Wednesday, November 07, 2012


All 'Dress'ed Up

As a teenager, I read an essay in our local newspaper that posited that being an adult was about having the self discipline to do things that not only did you not want to do, but that no one really wants to do. The author gave the example of cleaning nasty crud out of a clogged up sink. Not topping anyone's list of fun times, but as a kid you generally get a free pass out of it. As an adult, well, that crud's not going to clean itself...

That really stuck with me and for a long time that was my working definition of adulthood. Suck it up and do what needs to be done. Go to bed at a decent hour. Wash the dishes even when you are tired. Pick the veggies over the deep fried delicious (at least sometimes).

In putting together my clean all the things costume, I revisited the Hyperbole and a Half blog post it came from. And was reminded of the "There's no trophy" philosophy to adulthood.

This also relates to self discipline as it states that there is no "end game". You don't get to work real hard, win the trophy for having a clean house or all the laundry done, and then retire. There is no retirement from the drudgery of housework, the balance of career/family/friends/community/self, the challenge of eating right, the necessity of exercise. Which is why it is no wonder that these are the areas people struggle most with.

Oddly though, I think this is also rather freeing. Who cares if my house is trophy worthy today? There is no contest. There is no trophy. And it's only going to get dirty again. So it's better to know my limits and live with a low level of messy counters, hair covered baseboards, nachos for dinner, and a little bit of exercise than it is to burn myself out trying to be Martha Stewart, Hillary Clinton, Rachael Ray, and Jane Fonda rolled into one super woman with 163 hour days. I can't do it all to perfection. I can't do it all at once. And I certainly can't keep my sanity attempting to do so.

But I can do a little bit of everything I love best and delegate or ditch the rest. I may not be able to bake, read, sew, take photos, perfect The Dining Dragon, keep up this blog, hang out with friends, cook awesome dinners, stay up on the latest and greatest innovations in my field, chill with the kitties, hang out with the hubby, make repairs to the house, make improvements to the house, handle domestic paperwork, etc, etc Every Single Day. Most likely I won't do all those things in a week, or even a month. But that's okay. I can still do them all at my own pace and in my own time. After all, with any luck, I have many more days than just today to do it all.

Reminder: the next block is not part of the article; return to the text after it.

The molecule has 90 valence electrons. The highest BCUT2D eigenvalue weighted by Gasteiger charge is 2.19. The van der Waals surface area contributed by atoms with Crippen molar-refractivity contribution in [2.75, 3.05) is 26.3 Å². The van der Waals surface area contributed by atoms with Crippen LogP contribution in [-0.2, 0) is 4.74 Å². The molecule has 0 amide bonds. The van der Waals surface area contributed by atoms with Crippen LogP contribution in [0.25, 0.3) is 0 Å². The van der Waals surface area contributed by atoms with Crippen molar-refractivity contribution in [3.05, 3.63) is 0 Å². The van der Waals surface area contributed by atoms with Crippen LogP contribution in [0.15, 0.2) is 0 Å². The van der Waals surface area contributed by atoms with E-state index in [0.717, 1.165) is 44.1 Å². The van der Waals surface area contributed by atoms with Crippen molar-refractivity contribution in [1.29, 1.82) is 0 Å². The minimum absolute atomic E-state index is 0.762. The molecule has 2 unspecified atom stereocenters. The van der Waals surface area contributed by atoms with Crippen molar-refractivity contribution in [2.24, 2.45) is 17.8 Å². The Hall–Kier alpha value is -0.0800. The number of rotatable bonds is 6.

1. beautifully written! this is something I'm trying to retrain my brain to thinking after graduating, because boy does grad school put you in the mindset of "you must do ALL the things and do them perfectly and be constantly striving for greatness!" not that it's bad to have goals, but dangit, it's also nice to relax and have lazy snuggle days with the cats. being an adult is weird though, regardless!
    at least we can decide to have "pre-sserts" whenever we want... ;)

  2. Thanks April! School is the worst about teaching you to be a perfectionist! It also teaches you there is only one "right" way, which is total bullshit. I'm still working through that one.

    All hail the"pre-sserts"! : D

  3. I like your hair in that photo!

    And to be fair, for some of us, housework is not unpleasant in and of itself. I agree that there's no endgame, no finish line, and a large part of being an adult is just showing up and getting it done regardless of what one's inner five-year-old would rather be doing. But so much of it is attitude. For example, if I looked at caring for relatives in poor health as the time-sucking, often-irritating, exhausting, never-ending job that it is, I wouldn't do it. But I look at it as a chance to be with people I want to know better, to clean their environment as an exercise in continuing their own human dignity, to show them that just because they are requiring more care than "normal" that they needn't lower all standards and give up on life and into depression, it makes a world of difference. I can bake muffins to use up that stupid flour I hate and wish I hadn't bought, or I can bake muffins to tempt the capricious appetite of an ailing, frail woman. Having done both, the latter is a much more pleasant frame of mind. And isn't that a large part of managing adulthood - having the self-discipline to find enjoyment and beauty in the mundane?


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